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How to Help Your Aging Parents Stay Safe At Home How to Help Your Aging Parents Stay Safe At Home
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How to Help Your Aging Parents Stay Safe at Home

Insights & Ideas Team •  December 9, 2014 | Home and Family

Nearly 90 percent of seniors want to stay in their own homes as they age, according to the American Association of Retired Persons. But as people get older, that becomes increasingly difficult. In the next 12 months, more than one in three people age 65 or older will fall, according to the National Institutes for Health and CDC. A new movement aims to help you keep your parents safe in their homes as they age. It’s called aging in place.

Aging-in-place strategies can make seniors’ homes safer, more comfortable and more adaptable to their changing ability to perform Activities of Daily Living (ADLs), such as preparing a meal, bathing or using the bathroom independently.

Aging-in-place adaptations can be made to accommodate a wheelchair, walker or other type of disability aid and still maintain the resale value—or even enhance the value—of the home. Changes can be as simple as installing a railing on both sides of every stairway or as elaborate as a first-floor addition with a bedroom and accessible bath.

According to the National Association of Builders, aging-in-place adaptations are the fastest-growing segment of the residential remodeling industry. The professional group now offers the Certified Aging-in-Place Specialist (CAPS) designation program. Interested builders and remodelers take courses, such as Design/Build Solutions for Aging and Accessibility, and learn about products, materials and adaptations that make a home accessible for someone who uses a wheelchair or has mobility issues.

Steve Hage is a Certified Aging-in-Place Specialist and the owner of Strategies for Independent Living, a Washington, D.C. area design/build/remodeling firm. Hage suggests adult children begin by proactively addressing the hazards around the home that can increase the risk of falls or other injury:

  • Install good lighting inside and outside the home.
  • Remove worn carpeting or area rugs that can trip an older person or snag a cane or walker.
  • Secure steps and install handrails on both sides.
  • Install lever handles on all doors and faucets.
  • Install grab bars in the bathroom and showers.
  • Set the water heater at 120 degrees or lower.

Making home improvements before an accident or illness occurs is ideal, but Hage often gets referrals from rehabilitation facilities after the fact. “People may be recovering from an injury or illness or have a chronic illness like Alzheimer’s or Parkinson’s, and they have specific requirements for coming home.” The greatest number of requests he receives involve “getting in and out of the house and using the bathroom.”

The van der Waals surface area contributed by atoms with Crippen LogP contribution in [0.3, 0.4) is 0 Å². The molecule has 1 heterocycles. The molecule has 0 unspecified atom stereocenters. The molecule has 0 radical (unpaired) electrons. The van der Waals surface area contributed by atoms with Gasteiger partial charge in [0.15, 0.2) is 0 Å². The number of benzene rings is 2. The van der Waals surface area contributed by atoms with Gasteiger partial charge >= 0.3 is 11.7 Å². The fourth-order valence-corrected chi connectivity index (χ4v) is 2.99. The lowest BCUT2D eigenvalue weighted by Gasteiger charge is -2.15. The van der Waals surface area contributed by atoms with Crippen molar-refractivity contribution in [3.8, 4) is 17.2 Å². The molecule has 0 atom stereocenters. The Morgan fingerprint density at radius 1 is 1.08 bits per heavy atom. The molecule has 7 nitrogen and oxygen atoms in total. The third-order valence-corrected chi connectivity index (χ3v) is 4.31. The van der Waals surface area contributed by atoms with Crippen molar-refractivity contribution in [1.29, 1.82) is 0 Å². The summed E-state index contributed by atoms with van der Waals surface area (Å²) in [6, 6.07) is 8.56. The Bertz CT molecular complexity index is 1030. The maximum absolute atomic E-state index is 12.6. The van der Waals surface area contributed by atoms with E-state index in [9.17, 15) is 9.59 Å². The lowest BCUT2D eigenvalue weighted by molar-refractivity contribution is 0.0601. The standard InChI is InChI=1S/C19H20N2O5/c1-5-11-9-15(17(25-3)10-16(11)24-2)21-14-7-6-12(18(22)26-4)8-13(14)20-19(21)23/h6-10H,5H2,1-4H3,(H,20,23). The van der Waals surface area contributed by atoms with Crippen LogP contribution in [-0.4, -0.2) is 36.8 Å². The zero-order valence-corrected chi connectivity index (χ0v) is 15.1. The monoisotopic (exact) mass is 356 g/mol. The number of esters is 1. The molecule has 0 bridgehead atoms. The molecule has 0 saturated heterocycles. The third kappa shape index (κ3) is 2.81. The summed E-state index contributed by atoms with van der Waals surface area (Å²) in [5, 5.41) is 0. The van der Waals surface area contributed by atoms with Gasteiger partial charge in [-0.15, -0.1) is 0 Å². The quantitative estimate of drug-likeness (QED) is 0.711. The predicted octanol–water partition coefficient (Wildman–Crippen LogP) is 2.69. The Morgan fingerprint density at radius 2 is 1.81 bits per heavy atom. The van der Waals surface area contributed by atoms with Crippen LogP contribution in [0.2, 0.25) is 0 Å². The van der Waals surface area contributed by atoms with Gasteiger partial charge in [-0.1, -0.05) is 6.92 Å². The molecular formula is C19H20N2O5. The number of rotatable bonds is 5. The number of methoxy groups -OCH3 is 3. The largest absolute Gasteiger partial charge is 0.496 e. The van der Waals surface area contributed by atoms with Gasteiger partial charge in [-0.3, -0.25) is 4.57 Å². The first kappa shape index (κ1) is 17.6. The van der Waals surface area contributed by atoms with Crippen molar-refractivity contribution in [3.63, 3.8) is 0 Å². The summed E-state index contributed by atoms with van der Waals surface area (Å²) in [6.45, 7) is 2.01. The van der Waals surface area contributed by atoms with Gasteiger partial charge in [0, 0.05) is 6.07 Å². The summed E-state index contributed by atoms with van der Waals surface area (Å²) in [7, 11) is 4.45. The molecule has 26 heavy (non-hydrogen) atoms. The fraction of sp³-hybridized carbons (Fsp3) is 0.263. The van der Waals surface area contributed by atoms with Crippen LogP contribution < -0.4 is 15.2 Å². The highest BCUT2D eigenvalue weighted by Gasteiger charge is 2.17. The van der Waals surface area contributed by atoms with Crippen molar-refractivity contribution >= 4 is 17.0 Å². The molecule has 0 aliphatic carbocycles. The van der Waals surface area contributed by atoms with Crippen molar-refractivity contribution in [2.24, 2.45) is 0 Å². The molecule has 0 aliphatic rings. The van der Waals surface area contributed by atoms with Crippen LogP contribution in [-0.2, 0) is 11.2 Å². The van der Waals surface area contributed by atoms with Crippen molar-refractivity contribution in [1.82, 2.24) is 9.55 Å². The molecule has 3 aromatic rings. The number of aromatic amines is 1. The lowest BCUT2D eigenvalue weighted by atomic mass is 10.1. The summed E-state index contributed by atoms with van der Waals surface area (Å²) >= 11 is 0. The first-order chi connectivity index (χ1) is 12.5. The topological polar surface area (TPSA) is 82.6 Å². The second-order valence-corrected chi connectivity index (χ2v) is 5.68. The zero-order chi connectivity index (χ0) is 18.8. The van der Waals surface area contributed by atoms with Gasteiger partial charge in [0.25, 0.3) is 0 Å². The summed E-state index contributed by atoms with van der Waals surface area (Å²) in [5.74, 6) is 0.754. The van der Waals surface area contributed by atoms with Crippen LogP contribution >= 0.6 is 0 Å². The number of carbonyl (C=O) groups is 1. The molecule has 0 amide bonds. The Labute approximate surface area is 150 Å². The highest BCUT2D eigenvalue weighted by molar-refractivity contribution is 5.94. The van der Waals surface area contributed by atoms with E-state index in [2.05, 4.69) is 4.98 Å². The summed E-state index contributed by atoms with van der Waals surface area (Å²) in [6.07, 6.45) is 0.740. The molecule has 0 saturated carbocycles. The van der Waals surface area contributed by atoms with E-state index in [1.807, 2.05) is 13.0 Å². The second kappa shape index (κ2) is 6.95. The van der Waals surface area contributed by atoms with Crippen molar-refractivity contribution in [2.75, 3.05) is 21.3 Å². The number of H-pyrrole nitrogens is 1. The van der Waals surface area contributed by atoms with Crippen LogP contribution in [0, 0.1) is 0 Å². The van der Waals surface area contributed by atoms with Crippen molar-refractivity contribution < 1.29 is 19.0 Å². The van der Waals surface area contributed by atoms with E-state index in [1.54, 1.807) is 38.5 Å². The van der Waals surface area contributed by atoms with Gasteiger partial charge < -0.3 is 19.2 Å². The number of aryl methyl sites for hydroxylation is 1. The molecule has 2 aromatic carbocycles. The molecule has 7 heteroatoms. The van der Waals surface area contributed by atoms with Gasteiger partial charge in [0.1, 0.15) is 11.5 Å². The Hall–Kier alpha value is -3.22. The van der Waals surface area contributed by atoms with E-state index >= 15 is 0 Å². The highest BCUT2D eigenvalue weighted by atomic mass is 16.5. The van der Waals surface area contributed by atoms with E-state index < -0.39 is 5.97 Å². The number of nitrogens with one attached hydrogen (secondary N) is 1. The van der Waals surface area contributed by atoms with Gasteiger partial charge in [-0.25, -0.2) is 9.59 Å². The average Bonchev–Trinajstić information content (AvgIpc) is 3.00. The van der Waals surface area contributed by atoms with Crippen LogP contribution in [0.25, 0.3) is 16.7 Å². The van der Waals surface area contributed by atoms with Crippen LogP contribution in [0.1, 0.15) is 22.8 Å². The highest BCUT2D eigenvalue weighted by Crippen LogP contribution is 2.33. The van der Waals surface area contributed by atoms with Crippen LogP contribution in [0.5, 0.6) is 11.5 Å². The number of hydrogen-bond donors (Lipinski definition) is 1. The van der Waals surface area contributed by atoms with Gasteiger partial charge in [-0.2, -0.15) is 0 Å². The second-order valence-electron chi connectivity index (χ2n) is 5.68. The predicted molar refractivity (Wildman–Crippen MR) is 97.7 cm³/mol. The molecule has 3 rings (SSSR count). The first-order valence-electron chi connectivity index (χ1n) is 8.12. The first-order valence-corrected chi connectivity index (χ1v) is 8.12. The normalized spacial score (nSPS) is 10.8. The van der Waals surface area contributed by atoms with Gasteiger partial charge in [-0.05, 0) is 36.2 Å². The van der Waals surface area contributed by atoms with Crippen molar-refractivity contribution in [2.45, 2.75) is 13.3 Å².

When approaching a new project, Hage conducts a thorough assessment of the property and sometimes works with an occupational therapist to get a personal assessment of the homeowners, measuring their strength, balance and ability to perform their ADLs. The key is to provide personalized recommendations that are respectful of the residents’ attitudes toward the change.

“They already feel bad that their life is changing, and now people are taking over their house and making changes,” he notes. He gets the whole family involved in the process and educates them on the wide variety of solutions they might consider, such as:

  • Entrance ramps or new steps that are less than six inches apart.
  • Wheelchair lifts and stair lifts.
  • Curbless showers and shower seats.
  • Wider doorways and roll-under counters and vanities that accommodate wheelchairs.
  • Electric switch and plug height adjustments.
  • Comfort height toilets for easier transfers.
  • Pull-down shelving and lazy Susans in cabinets for easier access.

“Our goal is to make the house accessible without making it look like a hospital,” says Hage. He tries to anticipate a senior’s changing needs but also keep the house attractive and practical for resale. Recently, Hage removed a tub and enlarged a bathroom to create a modern, open-concept tile shower with no curves or bumps. “The husband is safe and comfortable using it in a wheelchair, and the wife loves how it looks,” he adds.

If you’re thinking about aging-in-place remodeling, the National Association of Builders has a Find a Certified Aging-in-Place Specialist search engine on its website to help you locate someone in your area. Also, find out if your parents are eligible for funding to help them make home improvements that sustain their independence. Your local Department on Aging may have information on sources for accessibility modification grants.

Finally, when weighing the costs of aging in place, consider the benefits of letting your parents stay in the home they love in a familiar neighborhood. Being surrounded by neighbors of all ages can do wonders for their attitude and well-being—and your peace of mind.

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